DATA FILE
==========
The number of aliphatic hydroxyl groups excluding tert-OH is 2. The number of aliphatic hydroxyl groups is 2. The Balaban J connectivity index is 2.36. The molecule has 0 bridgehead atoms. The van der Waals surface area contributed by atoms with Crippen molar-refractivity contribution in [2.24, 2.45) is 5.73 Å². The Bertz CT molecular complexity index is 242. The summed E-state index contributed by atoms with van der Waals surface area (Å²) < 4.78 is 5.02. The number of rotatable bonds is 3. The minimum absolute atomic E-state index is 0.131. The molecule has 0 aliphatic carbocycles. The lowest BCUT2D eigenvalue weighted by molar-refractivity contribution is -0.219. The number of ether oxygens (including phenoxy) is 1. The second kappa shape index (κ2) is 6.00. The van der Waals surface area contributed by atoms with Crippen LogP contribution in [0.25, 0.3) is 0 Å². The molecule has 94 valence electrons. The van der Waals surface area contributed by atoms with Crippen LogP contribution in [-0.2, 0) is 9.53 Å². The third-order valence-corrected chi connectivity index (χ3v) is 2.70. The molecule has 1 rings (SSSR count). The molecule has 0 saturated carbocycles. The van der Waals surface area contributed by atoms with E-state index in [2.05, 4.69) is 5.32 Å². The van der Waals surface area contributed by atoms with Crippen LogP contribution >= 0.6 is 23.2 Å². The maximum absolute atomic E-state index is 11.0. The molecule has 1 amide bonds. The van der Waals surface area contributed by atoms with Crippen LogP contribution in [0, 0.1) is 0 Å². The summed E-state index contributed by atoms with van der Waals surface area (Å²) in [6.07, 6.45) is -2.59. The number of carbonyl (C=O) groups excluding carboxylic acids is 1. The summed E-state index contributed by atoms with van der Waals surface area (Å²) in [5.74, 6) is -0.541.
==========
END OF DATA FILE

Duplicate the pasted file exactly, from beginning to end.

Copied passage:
The number of aliphatic hydroxyl groups excluding tert-OH is 2. The number of aliphatic hydroxyl groups is 2. The Balaban J connectivity index is 2.36. The molecule has 0 bridgehead atoms. The van der Waals surface area contributed by atoms with Crippen molar-refractivity contribution in [2.24, 2.45) is 5.73 Å². The Bertz CT molecular complexity index is 242. The summed E-state index contributed by atoms with van der Waals surface area (Å²) < 4.78 is 5.02. The number of rotatable bonds is 3. The minimum absolute atomic E-state index is 0.131. The molecule has 0 aliphatic carbocycles. The lowest BCUT2D eigenvalue weighted by molar-refractivity contribution is -0.219. The number of ether oxygens (including phenoxy) is 1. The second kappa shape index (κ2) is 6.00. The van der Waals surface area contributed by atoms with Crippen LogP contribution in [0.25, 0.3) is 0 Å². The molecule has 94 valence electrons. The van der Waals surface area contributed by atoms with Crippen LogP contribution in [-0.2, 0) is 9.53 Å². The third-order valence-corrected chi connectivity index (χ3v) is 2.70. The molecule has 1 rings (SSSR count). The molecule has 0 saturated carbocycles. The van der Waals surface area contributed by atoms with E-state index in [2.05, 4.69) is 5.32 Å². The van der Waals surface area contributed by atoms with Crippen LogP contribution >= 0.6 is 23.2 Å². The maximum absolute atomic E-state index is 11.0. The molecule has 1 amide bonds. The van der Waals surface area contributed by atoms with Crippen LogP contribution in [0, 0.1) is 0 Å². The summed E-state index contributed by atoms with van der Waals surface area (Å²) in [6.07, 6.45) is -2.59. The number of carbonyl (C=O) groups excluding carboxylic acids is 1. The summed E-state index contributed by atoms with van der Waals surface area (Å²) in [5.74, 6) is -0.541.